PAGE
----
It’s strange. Here we are with all the signs indicating that both the Labour and the Nationalist Party have breached financing laws. Everything points to one obvious conclusion – that both have been benefitting from undeclared donations from big business (and consequently bound to their paymasters). And not only is there absolutely no evident inclination to haul them up before whichever entity checks these things out. Not only is there this fatalistic shoulder shrug of dismissal. Not only do we grin and bear it. Now we are actually seeking to reward the political parties by proposing State funding.

The reason behind this insane proposal goes something like this: We acknowledge that the Labour Party and the Nationalist Party cannot keep their party machinery afloat in the same way that your average citi­zen keeps their companies solvent. We know that if the parties don’t want to be busted by bankruptcy they have to rely on big donations from businesses. We also recognise the fact that the parties will continue devising ways to conceal these donations in one way or another.

But we don’t question whether these resource-draining party machineries are really necessary in a democracy. Nor do we insist that they get with the programme and sustain themselves in the same way as everybody else. Not for them the normal budgeting and “cutting your coat according to your cloth” idea. Not for them the normal payment terms of utility bills. But we ignore all this and propose to give them taxpayers’ funds to prop them up.

The rationale behind State funding is that the political parties will not need to receive money from businesses and wealthy lobby groups, as they will be receiving fairly distributed funds from the State instead. That’s the idea anyhow. It’s just wishful thinking. State funding is no guarantee of political honesty for several reasons.

State funding is no guarantee of political honesty for several reasons

In the first place, what would stop politi­cal parties or politicians that are sucking up State funds from continuing to benefit from bungs and bribes?

Look at the experience in other jurisdictions. Germany has provided public funding to the political parties since 1958. That did not stop the huge scandal in the 1990s where the leading party received some one billion euros in illegal party funding became public. The Chancellor, Helmut Kohl, refused to reveal the provenance of DM2 million (€1bn) worth of donations. This inevitably gave rise to the suspicion that the donations were kept secret because they influenced key government decisions.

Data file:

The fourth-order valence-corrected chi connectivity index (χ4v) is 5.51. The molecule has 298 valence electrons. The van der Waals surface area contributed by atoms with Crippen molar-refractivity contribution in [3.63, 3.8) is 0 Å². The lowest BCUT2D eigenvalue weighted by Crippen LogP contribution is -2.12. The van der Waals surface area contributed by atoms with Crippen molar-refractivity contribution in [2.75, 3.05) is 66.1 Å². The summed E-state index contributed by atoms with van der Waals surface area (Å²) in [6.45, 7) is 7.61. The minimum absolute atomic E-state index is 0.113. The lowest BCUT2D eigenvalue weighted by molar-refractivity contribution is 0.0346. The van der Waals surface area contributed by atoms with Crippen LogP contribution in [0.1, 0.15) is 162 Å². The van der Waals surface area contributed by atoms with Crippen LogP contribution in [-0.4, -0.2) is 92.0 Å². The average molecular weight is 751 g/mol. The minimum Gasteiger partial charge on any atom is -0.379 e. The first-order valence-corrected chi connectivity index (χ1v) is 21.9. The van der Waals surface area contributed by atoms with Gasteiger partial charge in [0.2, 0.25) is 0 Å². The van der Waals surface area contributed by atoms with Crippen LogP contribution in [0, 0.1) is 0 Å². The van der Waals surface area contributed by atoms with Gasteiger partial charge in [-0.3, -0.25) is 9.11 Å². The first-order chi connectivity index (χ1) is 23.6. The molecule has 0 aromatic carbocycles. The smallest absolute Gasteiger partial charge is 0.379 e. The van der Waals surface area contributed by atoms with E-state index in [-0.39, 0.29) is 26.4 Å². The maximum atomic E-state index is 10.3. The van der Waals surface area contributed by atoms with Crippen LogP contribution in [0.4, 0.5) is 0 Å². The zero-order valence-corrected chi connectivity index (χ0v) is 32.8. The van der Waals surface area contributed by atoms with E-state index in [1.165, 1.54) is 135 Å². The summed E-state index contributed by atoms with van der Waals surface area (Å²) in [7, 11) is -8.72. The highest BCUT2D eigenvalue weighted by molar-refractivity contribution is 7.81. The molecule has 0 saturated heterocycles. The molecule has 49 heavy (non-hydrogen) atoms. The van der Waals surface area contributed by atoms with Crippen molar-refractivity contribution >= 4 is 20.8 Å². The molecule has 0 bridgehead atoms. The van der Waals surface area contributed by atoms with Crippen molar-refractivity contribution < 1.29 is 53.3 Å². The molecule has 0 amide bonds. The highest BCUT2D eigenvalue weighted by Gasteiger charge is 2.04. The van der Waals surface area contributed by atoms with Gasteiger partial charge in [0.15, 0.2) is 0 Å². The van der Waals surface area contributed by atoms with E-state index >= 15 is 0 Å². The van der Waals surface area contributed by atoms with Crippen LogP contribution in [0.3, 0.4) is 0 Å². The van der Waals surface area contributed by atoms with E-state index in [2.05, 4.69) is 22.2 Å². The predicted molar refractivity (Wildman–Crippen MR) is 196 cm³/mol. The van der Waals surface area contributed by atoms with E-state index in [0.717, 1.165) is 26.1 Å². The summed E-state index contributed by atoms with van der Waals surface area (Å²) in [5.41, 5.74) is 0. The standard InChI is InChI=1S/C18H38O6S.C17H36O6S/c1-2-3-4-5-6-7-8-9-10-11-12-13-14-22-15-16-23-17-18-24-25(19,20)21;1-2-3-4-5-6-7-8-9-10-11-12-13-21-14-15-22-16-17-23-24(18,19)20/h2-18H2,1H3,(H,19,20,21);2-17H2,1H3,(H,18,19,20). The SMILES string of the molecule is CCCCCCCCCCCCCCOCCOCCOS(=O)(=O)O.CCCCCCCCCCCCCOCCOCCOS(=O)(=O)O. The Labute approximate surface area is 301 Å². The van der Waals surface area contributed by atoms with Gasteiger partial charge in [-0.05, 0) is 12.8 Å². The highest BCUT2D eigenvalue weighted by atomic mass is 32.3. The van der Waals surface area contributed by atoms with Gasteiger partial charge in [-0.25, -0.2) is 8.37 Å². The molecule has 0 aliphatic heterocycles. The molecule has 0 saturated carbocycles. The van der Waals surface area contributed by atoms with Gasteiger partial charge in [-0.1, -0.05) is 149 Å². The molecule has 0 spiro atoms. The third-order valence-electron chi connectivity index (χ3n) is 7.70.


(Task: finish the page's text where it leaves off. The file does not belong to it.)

Italian political parties benefitted from State funds in a big way – and it was absolutely no bar to bribery, corruption and influence-peddling. In France there are generous State-funding laws but still illicit-donations scandals aplenty – former president Nicolas Sarkozy has been charged with receiving illegal campaign donations. There are several other examples which show that receiving State funds has absolutely no bearing on political behaviour.

There’s another thing. Who is going to decide which parties are going to benefit from State funds and to what extent? The Labour Party and the Nationalist Party themselves? What’s to stop them from awarding themselves huge dollops of public money and not letting others share in the bounty?

Judging from their past record, it is not as if the two major parties are fine with an even playing field for all.Only they benefit from those manifestly unfair electoral laws which result in the PL or the PN being awarded parliamentary seats for a handful of votes, while the same number of votes for a smaller party will not result in a parliamentary seat. I would say it is a given that the State funding of political parties in Malta would result in the usual big party cartel to the exclusion of smaller parties.

State funding is not a solution. It will be an added burden on the citizen with no discernible improvement in behaviour. If anything, there should be stricter dis­closure laws. Allow all donations but make them all subject to disclosure without exception. It will not change the auction-like acquisition of influence over political parties but at least it will render it public.

Sign up to our free newsletters

Get the best updates straight to your inbox:
Please select at least one mailing list.

You can unsubscribe at any time by clicking the link in the footer of our emails. We use Mailchimp as our marketing platform. By subscribing, you acknowledge that your information will be transferred to Mailchimp for processing.